We saw lots of shows -- Hack & Slash, Shakespeare's Skum (doing Macbeth, Fight School: Reloaded -- and caught pieces of others, like the musicians and dancers of Wine & Alchemy and the acrobatic Aerial Angels. We also ate lots -- various people had loaded baked potatoes, macaroni and cheese on a stick, cheesecake on a stick, soup bowls, falafel, gyros, sweet potato pie, turkey legs, crab cakes, cinnamon almonds, and probably other things I'm forgetting. I bought an awesome little Grichels canvas purse named Dryped, a bat-wing barrette -- I didn't wear my big peacock-feather barrette since it was so rainy in the morning -- and a pretty bead bracelet that matched my borrowed bodice (and cost $9, so who could resist). And we ran into Treewishes and King Henry VIII!

Me and Delta by Adam after the rain had begun to mess up our hair.

The official Faire weather forecasting stone made us grateful that at least there wasn't a tornado.

When I took this photo, Daniel and Grandpa Clair were still dressed for the morning weather...

...which forced Fight School to reduce their early demonstrations from Fight Speed to Rain Speed to avoid hurting anyone.

It was dry enough for Michael Rosman, the Squire of the Wire, to juggle knives while standing above the audience on a cable...

...and by the time the jousters took the field, there wasn't even a lot of mud. (Maryland is having an early fall drought that we're hoping Monday's predicted all-day rain will alleviate.)

By the time we saw Wine & Alchemy, the sun was brilliant in the background.

But it had set by the time we crossed paths with the King and his men while we were leaving Revel Grove.

Sunday, September 26, 2010

Poem for Sunday, Ga'Hoole and Durham Owls

A Barred Owl
By Richard Wilbur

The warping night air having brought the boom
Of an owl's voice into her darkened room,
We tell the wakened child that all she heard
Was an odd question from a forest bird,
Asking of us, if rightly listened to,
"Who cooks for you?" and then "Who cooks for you?"

Words, which can make our terrors bravely clear,
Can also thus domesticate a fear,
And send a small child back to sleep at night
Not listening for the sound of stealthy flight
Or dreaming of some small thing in a claw
Borne up to some dark branch and eaten raw.


We had an early lunch on Saturday, then went to see Legend of the Guardians: The Owls of Ga'Hoole with my parents in IMAX 3D in Tysons Corner, whose movie theaters I have not visited since they rebuilt that entire wing of the mall -- they're huge and lovely. Visually, the movie is spectacular, particularly on a screen that big -- animated trees and feathers that look absolutely real, even though there are dozens of them onscreen at a time, and the sunrises and seascapes are glorious. The good-guy owls are adorable, particularly Digger the burrowing owl -- I have a weakness for those -- though I am a bit perturbed that in a film based on a series of books written by a woman, the only female character of any substance is a villain and the girlfriend of the Big Bad (every other female is a wife or sister and we don't see heroics from them). Adam read all the books and said the movie borrowed bits from several beyond the first three, which are ostensibly the basis of the movie; the storyline is pretty much a straight rip-off from Tolkien with a bit of George Lucas thrown in, if Frodo or Luke had been an owl. It's not profound, but it's enjoyable and well-paced, with lots of action and a surprising amount of violence for a film targeted at pre-teens.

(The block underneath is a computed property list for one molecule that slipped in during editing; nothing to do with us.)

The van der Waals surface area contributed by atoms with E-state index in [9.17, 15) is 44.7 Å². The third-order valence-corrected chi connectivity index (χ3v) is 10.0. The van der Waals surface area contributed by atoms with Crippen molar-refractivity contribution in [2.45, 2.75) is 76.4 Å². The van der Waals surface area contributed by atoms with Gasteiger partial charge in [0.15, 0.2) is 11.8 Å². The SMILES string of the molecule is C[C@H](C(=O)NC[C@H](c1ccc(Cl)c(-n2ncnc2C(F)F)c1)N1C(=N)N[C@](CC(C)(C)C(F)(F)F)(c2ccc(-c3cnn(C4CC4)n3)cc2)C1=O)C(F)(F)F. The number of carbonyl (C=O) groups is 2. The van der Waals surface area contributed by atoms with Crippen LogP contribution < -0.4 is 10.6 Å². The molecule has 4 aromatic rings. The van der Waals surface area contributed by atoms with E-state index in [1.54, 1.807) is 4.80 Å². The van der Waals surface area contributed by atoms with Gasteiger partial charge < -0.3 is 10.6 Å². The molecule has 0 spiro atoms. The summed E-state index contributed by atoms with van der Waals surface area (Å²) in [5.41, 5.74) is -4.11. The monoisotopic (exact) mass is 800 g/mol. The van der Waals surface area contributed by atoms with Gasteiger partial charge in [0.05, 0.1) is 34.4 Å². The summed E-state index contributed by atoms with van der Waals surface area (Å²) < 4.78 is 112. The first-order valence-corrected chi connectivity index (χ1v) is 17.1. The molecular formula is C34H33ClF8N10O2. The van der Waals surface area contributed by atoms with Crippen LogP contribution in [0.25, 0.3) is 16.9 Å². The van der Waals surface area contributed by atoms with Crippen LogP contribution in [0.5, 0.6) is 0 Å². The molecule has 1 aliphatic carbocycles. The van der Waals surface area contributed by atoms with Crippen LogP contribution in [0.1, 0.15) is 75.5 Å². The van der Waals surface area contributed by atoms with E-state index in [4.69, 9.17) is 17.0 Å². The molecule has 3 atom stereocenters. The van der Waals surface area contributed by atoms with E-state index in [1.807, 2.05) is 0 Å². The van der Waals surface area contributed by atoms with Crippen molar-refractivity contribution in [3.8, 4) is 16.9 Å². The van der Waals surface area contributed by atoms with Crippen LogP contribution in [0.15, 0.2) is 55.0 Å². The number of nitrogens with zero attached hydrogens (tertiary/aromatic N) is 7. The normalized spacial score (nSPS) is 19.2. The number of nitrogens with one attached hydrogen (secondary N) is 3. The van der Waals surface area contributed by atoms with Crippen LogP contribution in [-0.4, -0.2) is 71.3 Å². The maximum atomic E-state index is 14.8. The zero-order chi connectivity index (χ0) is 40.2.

My parents invited us out to dinner after the movie, though we came home first so the kids could finish their weekend homework and I could take a walk. We went to California Pizza Kitchen, which told us there was a half-hour wait though we weren't seated until an hour after we arrived; fortunately the food was good (I had a whole-wheat pizza crust with peanut sauce, mozzarella, and crushed peanuts, Adam had veggie Jamaican jerk pizza, Daniel had the meat-lover's pizza, Paul had a seasonal pizza with mushrooms and salami, we all stole bites of the kids' ice cream sundaes afterward). We gave older son his birthday presents a day early because we knew he wouldn't have time to enjoy them on his actual birthday -- Shin Megami Tensei: Digital Devil Saga for the PS2, The Necronomicon Tarot, and Cory Doctorow's Little Brother -- so he disappeared down the basement to play the video game while Paul and I watched the Boise State-Oregon State game (Maryland won earlier in the day, yay, though my father cared more that Michigan and Wisconsin won; unfortunately, Alabama won, too).

Owls at the Durham Museum of Life and Science.

...and an owl butterfly. (I went looking to see if I had any unposted owl photos and found these from when we visited North Carolina this summer.)

Also at the museum, a phasmid...

...a rattlesnake...

...a lemur, wide-eyed in a tree as a thunderstorm approached...

...and the Durham museum's retired caboose.

At Duke University's garden shop, a fountain and flower sculpture.

In downtown Wilmington, the USS North Carolina seen from the boardwalk.

And at Carolina State Beach, a wild Venus fly trap.